Editor’s Corner with Kerri-Leigh – Urban Fantasy’s Modern Gods

Jan 5, 2012 by

Ask a popular fiction reader to define urban fantasy, and you’ll probably get a response that refers to cover art (chicks in leather!) rather than content. Ask a student of genre, the answer will more likely address the Venn diagram of fantasy, horror, mystery, and romance.

Since we have yet to agree on a standard and pithy definition, I’ll share my own. Urban fantasy stories host mythological beasties that cavort either in public or just outside of the public’s awareness. They might reside in seedy, abandoned downtown buildings; in suburbs that cower from the shadows of the city skyline; or in the plugged-in town just outside of a metropolitan area, where big-city problems have crept into the fields and sewers.

There are two main divisions of urban fantasy, though. One derives from noir and usually has some kind of detective as the main character (or a casual hobbyist of the not-so-cozy-mystery variety), and despite being overrun by paranormal critters, it obeys many of the rules of noir mystery. The second main division can trace its tropes back to paranormal romance. These are the stories that have earned the genre the “Chicks in Leather!” designation.

However, there are also urban fantasy stories where “Chicks in Spandex!” might be a more apt description. Superhero story lines seem to love romantic interests, and that’s carried into the UF genre. Vicki Petterson’s Zodiac series and Jennifer Estep’s Bigtime series are two examples of novels written within the paranormal romance strain of urban fantasy. Those heroines in spandex might as well be heroines in leather.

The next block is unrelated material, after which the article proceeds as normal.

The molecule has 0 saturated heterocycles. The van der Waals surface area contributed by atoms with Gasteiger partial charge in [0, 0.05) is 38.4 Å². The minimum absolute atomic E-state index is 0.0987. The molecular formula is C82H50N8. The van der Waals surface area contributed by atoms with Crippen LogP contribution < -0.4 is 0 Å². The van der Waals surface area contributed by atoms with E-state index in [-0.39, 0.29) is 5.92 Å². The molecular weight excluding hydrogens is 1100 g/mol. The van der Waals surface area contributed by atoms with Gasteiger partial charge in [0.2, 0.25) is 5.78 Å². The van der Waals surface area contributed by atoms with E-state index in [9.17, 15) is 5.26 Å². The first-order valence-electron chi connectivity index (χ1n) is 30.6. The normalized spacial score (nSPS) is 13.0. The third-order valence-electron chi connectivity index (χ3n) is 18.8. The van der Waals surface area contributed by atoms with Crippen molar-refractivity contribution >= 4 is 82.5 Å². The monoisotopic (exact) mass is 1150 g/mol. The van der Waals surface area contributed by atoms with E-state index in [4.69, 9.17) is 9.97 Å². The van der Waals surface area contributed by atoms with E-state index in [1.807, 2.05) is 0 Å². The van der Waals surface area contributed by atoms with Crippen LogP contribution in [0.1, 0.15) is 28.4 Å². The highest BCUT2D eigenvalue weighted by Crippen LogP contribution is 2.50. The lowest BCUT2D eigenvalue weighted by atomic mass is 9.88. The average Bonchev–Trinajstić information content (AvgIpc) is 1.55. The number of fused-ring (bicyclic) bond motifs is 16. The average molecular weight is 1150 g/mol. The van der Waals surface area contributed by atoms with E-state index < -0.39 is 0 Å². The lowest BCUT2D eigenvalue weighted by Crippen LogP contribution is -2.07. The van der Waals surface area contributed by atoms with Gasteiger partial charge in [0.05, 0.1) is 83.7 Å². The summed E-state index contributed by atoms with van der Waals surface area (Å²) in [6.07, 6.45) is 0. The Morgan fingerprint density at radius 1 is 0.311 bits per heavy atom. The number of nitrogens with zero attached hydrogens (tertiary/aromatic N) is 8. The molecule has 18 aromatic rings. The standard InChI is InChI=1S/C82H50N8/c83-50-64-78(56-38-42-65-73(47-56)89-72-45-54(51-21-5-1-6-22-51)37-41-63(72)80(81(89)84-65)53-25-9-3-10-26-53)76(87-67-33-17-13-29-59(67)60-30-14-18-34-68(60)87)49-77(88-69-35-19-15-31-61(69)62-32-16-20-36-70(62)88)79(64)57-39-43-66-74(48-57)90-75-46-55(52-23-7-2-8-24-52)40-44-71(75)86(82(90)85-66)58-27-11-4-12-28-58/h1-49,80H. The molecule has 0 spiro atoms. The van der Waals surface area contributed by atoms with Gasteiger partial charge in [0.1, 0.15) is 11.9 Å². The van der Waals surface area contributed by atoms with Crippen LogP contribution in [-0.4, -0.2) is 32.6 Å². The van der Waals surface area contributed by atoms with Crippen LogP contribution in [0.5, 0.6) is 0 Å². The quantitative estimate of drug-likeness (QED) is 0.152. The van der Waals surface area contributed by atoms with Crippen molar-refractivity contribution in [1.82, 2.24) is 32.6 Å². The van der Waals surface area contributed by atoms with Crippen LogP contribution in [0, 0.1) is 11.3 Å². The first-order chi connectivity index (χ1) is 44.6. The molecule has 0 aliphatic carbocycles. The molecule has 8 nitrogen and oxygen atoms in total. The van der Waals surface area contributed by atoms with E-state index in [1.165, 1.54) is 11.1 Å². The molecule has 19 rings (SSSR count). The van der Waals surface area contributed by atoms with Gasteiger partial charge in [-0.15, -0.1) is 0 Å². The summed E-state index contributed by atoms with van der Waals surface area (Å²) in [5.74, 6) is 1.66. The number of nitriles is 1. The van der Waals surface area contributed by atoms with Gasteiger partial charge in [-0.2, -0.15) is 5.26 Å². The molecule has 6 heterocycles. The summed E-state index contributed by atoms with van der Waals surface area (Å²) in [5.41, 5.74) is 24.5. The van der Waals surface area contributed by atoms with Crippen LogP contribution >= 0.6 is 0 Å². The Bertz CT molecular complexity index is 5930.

The line between superhero and urban fantasy heroine is pretty slim. Where the fantasy-driven heroine was born or made through magic, the superhero’s genesis story is infused with science fiction: she’s kick-ass because of a sting from a GMO jellyfish/bee hybrid or because she accidentally went skinny dipping at a factory waste dump site. Despite the science fiction bent, the stories still have a ridiculous amount in common with urban fantasy. There are creatures of [modern] mythology, an alternate history, a heroine/hero who kicks ass now or will learn how pretty fast, and the increasingly blurry line between the bad guys and the good guys.

Superheroes are beings who, hundreds of years ago, might have been worshiped by the masses. Science has explained their magic, but they still captivate us. They are mythical beasties in cities choked with pain, cavorting at the edge of the public’s eye, kicking ass and investigating the shades of gray between heroism and villainy.  They are the modern gods of urban fantasy.

If you’ve made it this far, you deserve a drink. Behold! I present to you the Scarlett O’Hara:

Tall rocks glass with ice

2oz Southern Comfort

Fill with cranberry juice

Cherry garnish

Forget about everything…until tomorrow

 

1 Comment

  1. Riley Darkes

    I agree with you wholeheartedly Kerri-Leigh!!! I’ve argued with several folks about the definition of Urban Fantasy. Different people have different beliefs, but I LOVE how you described it! Spot on, in my opinion. Not like my opinion matters, but still… 😉

    Riley

Leave a Comment